According to Lee's logic, the women he films are "in control" because the men who pay them can't see or touch them. But the women's customers do "direct" them in how to play their parts over the phone. And other men get to tell women like Girl 6 exactly what to do and to watch them do it. It's clear that movie directors like Tarantino--and Lee--are in control. (In fact, when Lee researched the Nola Darling character for She's Gotta Have It, he played the role of phone-sex customer, listening to lots of audiotapes of women confiding their sexual secrets.)

Because Girl 6 is distraught after exposing herself to the swinish Tarantino, a phone-sex job makes sense as a career detour: she enacts fantasies for clients who can never see her but who sound like casting directors, allowing her to recover her dignity and sense of craft. But though Girl 6 is supposedly an actress, she's not acting during phone sex: she looks as erotically engaged on-screen as she sounds over the phone. Unlike the pros in the business, she never does her nails or works on crossword puzzles on the job.

Suzan-Lori Parks, who teaches at the Yale University School of Drama, concocted the psychologically schematic script, saddling it with a half-baked Hitchcock brand of Freud. According to the press notes, Parks "uses the image of a little girl named Angela falling down an elevator shaft as a metaphor for Girl 6's descent into the darker regions of the phone sex industry." Earlier, Girl 6 aces her interview with a female phone-sex boss by supplying a seven-letter word for "a falling feeling" for a crossword: "vertigo." Girl 6 gets the job by displaying her vocabulary instead of her breasts, but why do nightmarish visions of vertigo come with her career upswing?

On numerous occasions, and again with negligible motivation, the camera simulates the angelic child's plunge from the numerologically significant sixth floor into the shadowy chasm. But Parks's script and Sayeed's cinematography are at odds. Girl 6 hears about Angela's tragic accident at the housing project on the television news. Yet Girl 6 has established video as an impure medium, the medium of dirty-minded callers and humiliating casting sessions. Does Lee imply there's something suspect about Girl 6 repeatedly tuning into the video updates on Angela's trauma? She's as obsessive about this girl as her regular callers are about her.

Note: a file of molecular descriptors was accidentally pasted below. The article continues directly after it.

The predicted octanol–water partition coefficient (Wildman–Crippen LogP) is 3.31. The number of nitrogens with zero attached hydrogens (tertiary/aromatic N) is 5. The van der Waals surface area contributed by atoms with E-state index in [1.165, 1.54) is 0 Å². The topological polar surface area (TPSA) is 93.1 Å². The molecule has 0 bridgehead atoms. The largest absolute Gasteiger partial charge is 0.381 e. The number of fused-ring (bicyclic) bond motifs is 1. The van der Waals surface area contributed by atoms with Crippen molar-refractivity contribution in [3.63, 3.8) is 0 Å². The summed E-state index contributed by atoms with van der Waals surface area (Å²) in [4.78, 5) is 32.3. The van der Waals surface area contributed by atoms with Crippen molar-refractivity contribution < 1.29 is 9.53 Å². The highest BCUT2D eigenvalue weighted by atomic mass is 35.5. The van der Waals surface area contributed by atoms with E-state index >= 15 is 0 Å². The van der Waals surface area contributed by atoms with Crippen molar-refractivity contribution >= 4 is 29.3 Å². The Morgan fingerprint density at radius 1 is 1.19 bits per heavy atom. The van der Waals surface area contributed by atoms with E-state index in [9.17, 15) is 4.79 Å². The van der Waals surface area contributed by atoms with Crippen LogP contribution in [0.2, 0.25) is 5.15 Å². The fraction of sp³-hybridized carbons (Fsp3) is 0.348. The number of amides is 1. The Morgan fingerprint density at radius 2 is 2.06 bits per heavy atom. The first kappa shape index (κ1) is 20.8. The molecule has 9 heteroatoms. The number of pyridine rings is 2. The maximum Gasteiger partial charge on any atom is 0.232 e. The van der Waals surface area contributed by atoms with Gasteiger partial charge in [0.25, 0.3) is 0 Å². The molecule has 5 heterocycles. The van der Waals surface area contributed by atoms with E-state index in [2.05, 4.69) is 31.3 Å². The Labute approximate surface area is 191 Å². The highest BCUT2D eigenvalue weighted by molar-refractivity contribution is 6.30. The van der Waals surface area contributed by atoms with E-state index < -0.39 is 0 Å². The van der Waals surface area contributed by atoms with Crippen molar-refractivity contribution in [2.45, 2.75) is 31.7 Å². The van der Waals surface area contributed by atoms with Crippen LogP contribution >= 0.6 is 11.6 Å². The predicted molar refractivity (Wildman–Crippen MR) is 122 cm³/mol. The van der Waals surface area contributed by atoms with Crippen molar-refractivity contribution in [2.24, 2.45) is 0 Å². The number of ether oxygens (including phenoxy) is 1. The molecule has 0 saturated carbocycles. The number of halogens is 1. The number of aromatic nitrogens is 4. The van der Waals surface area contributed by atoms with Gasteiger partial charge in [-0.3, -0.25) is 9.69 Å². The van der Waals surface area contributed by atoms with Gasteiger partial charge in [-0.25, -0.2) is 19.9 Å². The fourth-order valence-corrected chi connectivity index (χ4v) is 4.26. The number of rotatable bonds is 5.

When Girl 6 mingles fantasy and reality, the results are unpredictable. Despite strict rules against meeting callers in person, she schedules an ill-starred rendezvous with "Bob Regular," a Texan who comes to New York on business: even though the white caller has talked to Girl 6 about his mother dying of cancer, he can't connect with a black woman who's been trained to talk white. Yet when Girl 6 journeys to a playground to visit her video icon Angela in person, handing over a check for medical bills, it's an epiphanic moment.

Fashioning deft parodies, Lee delivers less open-ended, more accessible episodes of unreality when Girl 6 indulges her fantasies of becoming an actress. First she imagines she's Dorothy Dandridge in Carmen Jones. Then she's reincarnated as blaxploitation heroine Foxy Brown. Later she takes the role of the daughter in a television sitcom that blends The Jeffersons and Good Times. Just as in The Wizard of Oz Dorothy populated her dream with familiar characters from Kansas, Girl 6 casts her loyal, lovable pal Jimmy and others in supportive roles in her own dreams. Lee scripted a more literal homage to Wizard of Oz in She's Gotta Have It when Nola shuts her eyes, clicks the heels of her ruby red slippers together three times, says "There's no place like home" twice, and is transported from black and white to a Technicolor music-and-dance interlude.

Empowered by her stint as a phone-sex star (her first customer turns her on boasting about his fiscal exploits), Girl 6 resolves to chase her screen dreams again, head for Hollywood, and perform once more for both the eye and the ear. The movie carefully marks the beginning and end of her phone-sex career. After an auspicious debut of pay-per-minute panting that dazzles her coworkers, Girl 6 gets a gorgeous corsage, and her boss beams, "You broke your cherry." Lee stages another bizarre rite of passage for Girl 6's exit from "phone boning," as Jimmy calls it. Holding a bouquet of flowers from Jimmy, Girl 6 is escorted to an airport-bound taxi by her kleptomaniac ex-husband. Dressed in white and looking like wedding-cake figurines, the couple glide with quasi-miraculous grace from her stoop to the street, where they embrace for a long kiss. Evoking a postnuptial tossing of rice, telephones rain down in slow motion from the heavens and smash to pieces on the Brooklyn pavement.